Lockdown fines will rise to £100 in England from Wednesday as the Britihs government warned it was considering tougher enforcement measures for anyone flouting the rules.
People police believe are breaching restrictions on movement amid the coronavirus outbreak will have their first fine lowered to £50 if paid within 14 days, the UK Home Office said.
But fines will double for each repeat offence, up to a maximum of £3,200.
Existing legislation known as the Health Protection (Coronavirus, Restrictions) (England) Regulations 2020 will be updated from Wednesday to reflect the changes coming into force.
The news comes as a 50-page document published by the UK government setting out its Covid-19 recovery strategy for England said it was “examining more stringent enforcement measures for non-compliance, as it has seen in many other countries”.
Setting out limited changes to some lockdown rules from Wednesday in England, the paper said it would be imposing higher fines “to reflect the increased risk to others of breaking the rules as people are returning to work and school”.
The new guidance states people will be able to:
– Exercise outside as many times a day as they want – although a limit on the number of exercise sessions has never been enforced by law in England previously.
– Spend time outdoors, other than for exercise, as long as they are not meeting up with more than one person from outside their household while observing social distancing measure by keeping two metres (6ft) apart, and continuing to wash their hands regularly.
– Drive to outdoor open spaces “irrespective of distance” as long as they observe social distancing rules when there, and do not travel over borders to other parts of the UK where rules are different. Previously, the public were urged not to travel long distances to visit beaches, countryside and beauty spots.
Little other detail was provided on how stricter enforcement other than higher fines would be imposed.
No other specific examples of scenarios where members of the public would be considered to be flouting the rules, and therefore liable for fines, were provided in the document.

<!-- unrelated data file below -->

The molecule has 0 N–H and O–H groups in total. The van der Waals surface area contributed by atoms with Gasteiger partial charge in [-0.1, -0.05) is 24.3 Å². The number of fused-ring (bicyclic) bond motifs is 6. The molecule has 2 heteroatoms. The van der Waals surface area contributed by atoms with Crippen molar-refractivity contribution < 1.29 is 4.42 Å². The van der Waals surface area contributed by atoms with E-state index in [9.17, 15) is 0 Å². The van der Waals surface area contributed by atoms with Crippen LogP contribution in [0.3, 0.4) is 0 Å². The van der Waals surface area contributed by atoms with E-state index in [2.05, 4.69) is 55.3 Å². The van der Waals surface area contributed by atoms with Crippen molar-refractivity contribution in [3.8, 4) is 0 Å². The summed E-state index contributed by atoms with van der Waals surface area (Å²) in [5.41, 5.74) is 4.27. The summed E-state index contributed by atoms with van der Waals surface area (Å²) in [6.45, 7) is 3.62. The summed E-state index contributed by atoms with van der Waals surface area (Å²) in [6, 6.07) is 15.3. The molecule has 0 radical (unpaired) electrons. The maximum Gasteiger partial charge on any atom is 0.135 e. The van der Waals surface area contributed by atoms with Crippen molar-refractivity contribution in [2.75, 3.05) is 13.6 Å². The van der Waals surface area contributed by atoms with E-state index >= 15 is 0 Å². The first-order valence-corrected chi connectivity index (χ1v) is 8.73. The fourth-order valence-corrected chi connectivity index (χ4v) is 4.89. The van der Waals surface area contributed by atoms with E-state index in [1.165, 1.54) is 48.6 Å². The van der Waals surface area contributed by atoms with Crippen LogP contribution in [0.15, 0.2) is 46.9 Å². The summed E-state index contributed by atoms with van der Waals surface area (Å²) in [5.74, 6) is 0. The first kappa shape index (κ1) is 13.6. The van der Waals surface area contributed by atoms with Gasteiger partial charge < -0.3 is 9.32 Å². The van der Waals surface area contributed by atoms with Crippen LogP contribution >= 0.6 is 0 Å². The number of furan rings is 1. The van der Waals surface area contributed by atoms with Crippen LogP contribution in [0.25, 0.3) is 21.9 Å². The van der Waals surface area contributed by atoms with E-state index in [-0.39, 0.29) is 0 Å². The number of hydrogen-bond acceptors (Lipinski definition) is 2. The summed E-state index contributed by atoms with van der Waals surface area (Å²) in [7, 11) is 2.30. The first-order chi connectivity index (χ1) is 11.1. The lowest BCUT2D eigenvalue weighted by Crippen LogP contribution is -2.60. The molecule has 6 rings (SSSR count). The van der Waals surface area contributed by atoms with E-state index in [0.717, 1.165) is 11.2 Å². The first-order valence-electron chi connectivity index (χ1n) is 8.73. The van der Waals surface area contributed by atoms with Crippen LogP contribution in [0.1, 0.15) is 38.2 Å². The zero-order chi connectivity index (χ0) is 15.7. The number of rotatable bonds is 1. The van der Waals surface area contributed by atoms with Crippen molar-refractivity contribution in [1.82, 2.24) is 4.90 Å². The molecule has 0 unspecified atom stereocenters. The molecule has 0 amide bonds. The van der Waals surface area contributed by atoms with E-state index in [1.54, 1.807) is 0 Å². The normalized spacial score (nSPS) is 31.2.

But it added: “The government will seek to make clearer to the public what is and is not allowed.”
The planned exit strategy depends “on continued widespread compliance”, the document said, adding: “Whilst much of the government’s strategy centres on reducing the costs of complying with the measures wherever possible, as the UK moves into the next phase, where the government will need to trust people to comply with more subtle social restrictions, the government will also need to ensure robust enforcement measures to deter and reduce the threat from the small minority who elect not to act responsibly.”
Admitting that as its request become more complex “the harder it is for people to comply with the measures”, the UK government has pledged to invest in public health education to make sure everyone understands the rules.
On Sunday, the body that represents rank-and-file police officers warned the British prime minister’s relaxed lockdown guidance still risks being a set of “loose rules that are left open to interpretation” and is difficult to implement.
John Apter, the national chairman of the Police Federation of England and Wales, said: “What we need from the prime minister and the Government now is clear and unambiguous messaging and guidance, explaining what exactly is expected of the public, so that my colleagues can do their level best to police it.
“If the message of what is expected of the public is not clear, then it will make the job of policing this legislation almost impossible.”
Previously the Metropolitan Police Federation (MPF), which represents police officers in London, criticised the government’s pandemic response as “wishy-washy” amid concerns that the public had begun ignoring lockdown restrictions.
Lockdown fines will remain unchanged in Scotland after the nation’s government said it found no evidence to suggest an increase was required because the number of fixed penalty notices there was “proportionately lower than in England”.
This means people found to be flouting lockdown rules for the first time in Scotland will still be fined £30 by police, rising to £60 if not paid within 28 days. Cumulative fines for repeat offenders will stay capped at £960.
Fines also remain unchanged in Wales – a £60 fine reduced to £30 if paid within 14 days, rising to £120 for a second and subsequent offences.
Northern Ireland is expected to set its own rules on Tuesday.